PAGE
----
Consider a protein complex composed of three subunits A, B, and C. In some cases an excess of any of the members of such a complex can be detrimental [36]. Such cases include (but are not limited to) situations in which individual subunits can homodimerize to form complexes with different functions to that of ABC [39] or cases in which subunits that form a bridge between parts of the complex may, when in excess, inhibit complex assembly altogether [40]. Following whole-genome duplication, all three subunits of the complex will be present in duplicate and thus their stoichiometries will be maintained in a 'balanced' fashion, causing minimal phenotypic disruption. Conversely, small-scale duplication events are likely to involve only one member of a complex and thus, because they will cause disruption to the 'balance' of any complex in which they are involved, they will have a greater tendency to be immediately deleterious to the organism. In this way, duplication derived proteins involved in multi-subunit complexes will have a greater probability of persisting (being retained) in the genome following whole-genome duplication but are more likely to be selected against and are more rapidly removed following small-scale duplication events. The significance of such balance effects, specifically within whole-genome duplication, was highlighted by Papp and colleagues [37]. Those investigators demonstrated that the frequency of genes encoding the subunits of cytosolic ribosomes is tenfold higher among WGDs than among SSDs [37].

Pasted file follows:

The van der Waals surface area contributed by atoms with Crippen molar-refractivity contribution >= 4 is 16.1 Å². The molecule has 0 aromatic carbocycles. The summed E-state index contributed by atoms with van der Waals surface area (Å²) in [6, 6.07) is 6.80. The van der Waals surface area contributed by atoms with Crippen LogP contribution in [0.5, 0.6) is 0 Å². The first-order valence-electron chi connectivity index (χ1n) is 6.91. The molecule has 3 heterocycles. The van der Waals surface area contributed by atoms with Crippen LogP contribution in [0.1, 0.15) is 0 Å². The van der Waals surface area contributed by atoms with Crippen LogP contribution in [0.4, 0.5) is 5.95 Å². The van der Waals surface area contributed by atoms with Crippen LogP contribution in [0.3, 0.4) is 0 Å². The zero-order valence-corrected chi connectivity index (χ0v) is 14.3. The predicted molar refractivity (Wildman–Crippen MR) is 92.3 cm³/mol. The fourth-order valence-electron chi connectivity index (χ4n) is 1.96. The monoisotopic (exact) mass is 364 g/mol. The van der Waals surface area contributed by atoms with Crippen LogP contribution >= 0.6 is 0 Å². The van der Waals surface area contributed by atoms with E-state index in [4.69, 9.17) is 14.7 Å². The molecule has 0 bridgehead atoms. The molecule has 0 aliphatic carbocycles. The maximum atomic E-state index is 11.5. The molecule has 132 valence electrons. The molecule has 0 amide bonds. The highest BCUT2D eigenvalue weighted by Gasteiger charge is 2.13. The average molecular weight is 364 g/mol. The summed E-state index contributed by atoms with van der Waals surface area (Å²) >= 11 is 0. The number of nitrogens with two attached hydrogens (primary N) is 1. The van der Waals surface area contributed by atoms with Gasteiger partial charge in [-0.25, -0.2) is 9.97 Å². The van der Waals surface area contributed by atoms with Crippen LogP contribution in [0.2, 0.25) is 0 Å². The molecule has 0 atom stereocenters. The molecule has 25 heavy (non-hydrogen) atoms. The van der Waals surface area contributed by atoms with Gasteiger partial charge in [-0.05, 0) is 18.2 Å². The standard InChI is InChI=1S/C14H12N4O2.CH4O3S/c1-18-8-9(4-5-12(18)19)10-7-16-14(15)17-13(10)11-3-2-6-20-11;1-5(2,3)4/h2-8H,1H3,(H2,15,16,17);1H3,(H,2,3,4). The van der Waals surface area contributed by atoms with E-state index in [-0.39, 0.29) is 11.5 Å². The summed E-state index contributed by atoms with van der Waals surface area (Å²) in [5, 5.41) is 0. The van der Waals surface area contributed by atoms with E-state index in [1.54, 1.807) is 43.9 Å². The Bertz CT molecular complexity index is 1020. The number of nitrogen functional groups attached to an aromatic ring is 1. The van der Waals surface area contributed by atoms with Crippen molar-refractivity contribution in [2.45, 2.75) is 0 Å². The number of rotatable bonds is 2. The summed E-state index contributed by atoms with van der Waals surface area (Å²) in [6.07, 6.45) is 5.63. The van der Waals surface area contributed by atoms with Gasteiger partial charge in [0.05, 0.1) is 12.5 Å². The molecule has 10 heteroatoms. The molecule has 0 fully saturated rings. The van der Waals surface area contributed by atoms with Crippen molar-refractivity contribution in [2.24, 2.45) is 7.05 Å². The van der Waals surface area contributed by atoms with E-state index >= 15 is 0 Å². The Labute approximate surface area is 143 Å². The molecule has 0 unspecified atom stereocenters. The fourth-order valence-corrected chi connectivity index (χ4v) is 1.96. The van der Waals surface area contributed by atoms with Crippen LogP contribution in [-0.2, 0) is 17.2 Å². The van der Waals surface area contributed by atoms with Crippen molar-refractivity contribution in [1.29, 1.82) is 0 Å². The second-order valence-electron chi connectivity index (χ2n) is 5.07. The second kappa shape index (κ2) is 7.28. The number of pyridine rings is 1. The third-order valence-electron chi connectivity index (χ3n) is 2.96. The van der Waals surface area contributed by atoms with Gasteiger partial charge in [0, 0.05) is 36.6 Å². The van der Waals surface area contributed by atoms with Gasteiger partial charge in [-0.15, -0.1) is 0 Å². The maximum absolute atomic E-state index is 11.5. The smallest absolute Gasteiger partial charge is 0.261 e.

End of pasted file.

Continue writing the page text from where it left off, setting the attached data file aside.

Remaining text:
Although balance (or rather imbalance) effects have been shown to be important for a few select entities within the cell (for example, components of the cytoskeleton), in general their prevalence is thought to be low [41]. Another explanation for the reduction in retention of complex components following single-gene duplication is that, rather than being detrimental, duplication of an individual complex component is more likely to be neutral. Because the small-scale duplication provides no immediate benefit, it will not be selected for and so will probably be lost relatively rapidly. In contrast, duplication of an entire complex during whole-genome duplication is likely to have immediate benefit for those complexes that are dosage sensitive, and so selection will act strongly on its members to retain them. This type of dosage effect and biased retention has been reported in an analysis of whole-genome duplication in the ciliate Paramecium tetraurelia [42].